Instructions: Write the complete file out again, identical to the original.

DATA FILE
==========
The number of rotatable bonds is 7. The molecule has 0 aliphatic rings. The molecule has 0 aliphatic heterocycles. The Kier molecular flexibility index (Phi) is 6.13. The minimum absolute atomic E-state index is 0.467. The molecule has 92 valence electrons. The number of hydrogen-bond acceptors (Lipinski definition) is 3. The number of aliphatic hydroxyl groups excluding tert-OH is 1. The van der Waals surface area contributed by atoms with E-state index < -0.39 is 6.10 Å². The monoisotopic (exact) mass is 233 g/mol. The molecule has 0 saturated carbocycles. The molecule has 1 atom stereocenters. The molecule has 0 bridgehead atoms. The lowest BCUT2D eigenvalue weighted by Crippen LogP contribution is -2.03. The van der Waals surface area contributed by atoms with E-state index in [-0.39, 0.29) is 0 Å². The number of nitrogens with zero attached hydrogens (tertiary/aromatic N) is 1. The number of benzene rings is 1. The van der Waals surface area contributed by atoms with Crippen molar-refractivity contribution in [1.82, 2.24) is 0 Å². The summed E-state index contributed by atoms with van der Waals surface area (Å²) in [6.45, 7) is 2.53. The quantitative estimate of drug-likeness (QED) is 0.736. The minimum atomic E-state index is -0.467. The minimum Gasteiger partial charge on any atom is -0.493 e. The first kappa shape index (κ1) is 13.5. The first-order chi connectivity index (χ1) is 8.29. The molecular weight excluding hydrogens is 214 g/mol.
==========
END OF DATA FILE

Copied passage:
The number of rotatable bonds is 7. The molecule has 0 aliphatic rings. The molecule has 0 aliphatic heterocycles. The Kier molecular flexibility index (Phi) is 6.13. The minimum absolute atomic E-state index is 0.467. The molecule has 92 valence electrons. The number of hydrogen-bond acceptors (Lipinski definition) is 3. The number of aliphatic hydroxyl groups excluding tert-OH is 1. The van der Waals surface area contributed by atoms with E-state index < -0.39 is 6.10 Å². The monoisotopic (exact) mass is 233 g/mol. The molecule has 0 saturated carbocycles. The molecule has 1 atom stereocenters. The molecule has 0 bridgehead atoms. The lowest BCUT2D eigenvalue weighted by Crippen LogP contribution is -2.03. The van der Waals surface area contributed by atoms with E-state index in [-0.39, 0.29) is 0 Å². The number of nitrogens with zero attached hydrogens (tertiary/aromatic N) is 1. The number of benzene rings is 1. The van der Waals surface area contributed by atoms with Crippen molar-refractivity contribution in [1.82, 2.24) is 0 Å². The summed E-state index contributed by atoms with van der Waals surface area (Å²) in [6.45, 7) is 2.53. The quantitative estimate of drug-likeness (QED) is 0.736. The minimum atomic E-state index is -0.467. The minimum Gasteiger partial charge on any atom is -0.493 e. The first kappa shape index (κ1) is 13.5. The first-order chi connectivity index (χ1) is 8.29. The molecular weight excluding hydrogens is 214 g/mol.